My dear friends and readers, this week I share a romantic yet melancholy eight sentences. Sometimes romance is painful.
Christian, duke of Langdon, is in love. He is also nearly finished negotiating a betrothal contract that his late father sought for him. The maiden to whom he is as good as promised is under the guardianship of a greedy uncle who will stop at nothing to see her become a duchess (and she's no more inclined to wed Christian than he is to wed her). The maiden he loves is Princess Therese. Therese loves him right back but there's nothing they can do. We join Christian as he is despising both his future uncle-in-law and his late father for getting him into this mess, and wishing he were free to try for the woman he loves.
His chances would not have been great, but at least he would have had the possibility of success. Now he could not even speak to her in too familiar a manner, could not touch her except in a dance, could not write to her.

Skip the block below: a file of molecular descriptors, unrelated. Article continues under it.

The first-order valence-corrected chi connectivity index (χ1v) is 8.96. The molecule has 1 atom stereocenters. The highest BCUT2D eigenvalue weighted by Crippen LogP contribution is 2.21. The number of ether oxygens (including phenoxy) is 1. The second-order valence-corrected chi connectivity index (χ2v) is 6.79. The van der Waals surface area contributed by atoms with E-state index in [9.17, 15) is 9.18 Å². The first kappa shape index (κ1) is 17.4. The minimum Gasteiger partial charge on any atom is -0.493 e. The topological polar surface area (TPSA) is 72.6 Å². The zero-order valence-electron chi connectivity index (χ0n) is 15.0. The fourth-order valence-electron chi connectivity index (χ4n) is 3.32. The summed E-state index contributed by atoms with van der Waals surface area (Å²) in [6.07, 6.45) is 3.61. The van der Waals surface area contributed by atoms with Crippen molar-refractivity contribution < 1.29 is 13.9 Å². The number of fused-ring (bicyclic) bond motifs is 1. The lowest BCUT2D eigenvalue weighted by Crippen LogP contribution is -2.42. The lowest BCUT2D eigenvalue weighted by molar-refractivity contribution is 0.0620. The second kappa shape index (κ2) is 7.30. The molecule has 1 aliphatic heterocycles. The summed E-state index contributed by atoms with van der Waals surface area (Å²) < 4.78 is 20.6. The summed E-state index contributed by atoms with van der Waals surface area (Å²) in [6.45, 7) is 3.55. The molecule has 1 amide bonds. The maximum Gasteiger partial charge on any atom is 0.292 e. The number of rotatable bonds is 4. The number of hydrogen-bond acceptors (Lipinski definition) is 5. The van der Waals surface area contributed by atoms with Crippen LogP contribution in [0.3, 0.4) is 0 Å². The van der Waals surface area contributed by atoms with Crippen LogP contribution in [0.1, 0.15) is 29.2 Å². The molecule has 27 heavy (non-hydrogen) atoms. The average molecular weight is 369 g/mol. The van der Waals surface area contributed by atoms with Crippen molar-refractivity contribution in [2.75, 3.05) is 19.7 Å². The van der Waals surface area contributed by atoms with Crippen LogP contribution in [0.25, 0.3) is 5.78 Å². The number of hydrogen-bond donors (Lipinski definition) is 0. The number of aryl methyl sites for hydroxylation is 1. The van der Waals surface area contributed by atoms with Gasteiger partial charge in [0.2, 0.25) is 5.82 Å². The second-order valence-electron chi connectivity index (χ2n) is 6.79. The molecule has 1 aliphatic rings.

No one could keep him from writing of her though. He’d filled page after page of parchment putting his feelings into verse. He wrote songs she would never hear; sonnets she would never read. He would be idly sketching and look down to see her face on the page, her eyes staring into his.
Passing her in the corridors and halls his breath would catch. His desire for the princess drove him to distraction, but even stronger than that was his longing to hear her confidences, dry her tears, share her laughter and
her dreams, to keep her safe and make her feel cherished as she should be, to see his child in her arms.
That's my eight for the week. Thank you for visiting, and I hope to see you as I make the rounds to support the other talented authors who are part of WeWriWa.